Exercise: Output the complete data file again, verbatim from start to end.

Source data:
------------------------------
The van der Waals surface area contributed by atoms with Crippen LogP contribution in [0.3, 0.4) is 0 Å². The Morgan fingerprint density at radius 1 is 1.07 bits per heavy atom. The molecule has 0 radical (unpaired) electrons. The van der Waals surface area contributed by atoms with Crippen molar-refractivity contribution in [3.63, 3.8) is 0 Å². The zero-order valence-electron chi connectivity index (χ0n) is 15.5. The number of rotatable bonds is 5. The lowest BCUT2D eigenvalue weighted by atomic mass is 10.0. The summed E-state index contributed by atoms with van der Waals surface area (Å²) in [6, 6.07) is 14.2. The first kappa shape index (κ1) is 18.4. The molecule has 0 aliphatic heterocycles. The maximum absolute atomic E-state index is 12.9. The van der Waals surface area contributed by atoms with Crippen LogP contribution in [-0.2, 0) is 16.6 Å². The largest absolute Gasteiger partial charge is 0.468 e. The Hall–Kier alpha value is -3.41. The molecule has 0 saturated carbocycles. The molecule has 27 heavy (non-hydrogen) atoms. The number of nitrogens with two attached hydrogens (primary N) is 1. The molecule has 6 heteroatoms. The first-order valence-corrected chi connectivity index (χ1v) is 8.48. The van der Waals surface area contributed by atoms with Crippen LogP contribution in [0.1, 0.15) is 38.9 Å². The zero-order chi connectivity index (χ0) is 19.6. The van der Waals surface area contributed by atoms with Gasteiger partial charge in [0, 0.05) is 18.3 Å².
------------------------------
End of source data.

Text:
The van der Waals surface area contributed by atoms with Crippen LogP contribution in [0.3, 0.4) is 0 Å². The Morgan fingerprint density at radius 1 is 1.07 bits per heavy atom. The molecule has 0 radical (unpaired) electrons. The van der Waals surface area contributed by atoms with Crippen molar-refractivity contribution in [3.63, 3.8) is 0 Å². The zero-order valence-electron chi connectivity index (χ0n) is 15.5. The number of rotatable bonds is 5. The lowest BCUT2D eigenvalue weighted by atomic mass is 10.0. The summed E-state index contributed by atoms with van der Waals surface area (Å²) in [6, 6.07) is 14.2. The first kappa shape index (κ1) is 18.4. The molecule has 0 aliphatic heterocycles. The maximum absolute atomic E-state index is 12.9. The van der Waals surface area contributed by atoms with Crippen LogP contribution in [-0.2, 0) is 16.6 Å². The largest absolute Gasteiger partial charge is 0.468 e. The Hall–Kier alpha value is -3.41. The molecule has 0 saturated carbocycles. The molecule has 27 heavy (non-hydrogen) atoms. The number of nitrogens with two attached hydrogens (primary N) is 1. The molecule has 6 heteroatoms. The first-order valence-corrected chi connectivity index (χ1v) is 8.48. The van der Waals surface area contributed by atoms with Crippen LogP contribution in [0.1, 0.15) is 38.9 Å². The zero-order chi connectivity index (χ0) is 19.6. The van der Waals surface area contributed by atoms with Gasteiger partial charge in [0, 0.05) is 18.3 Å².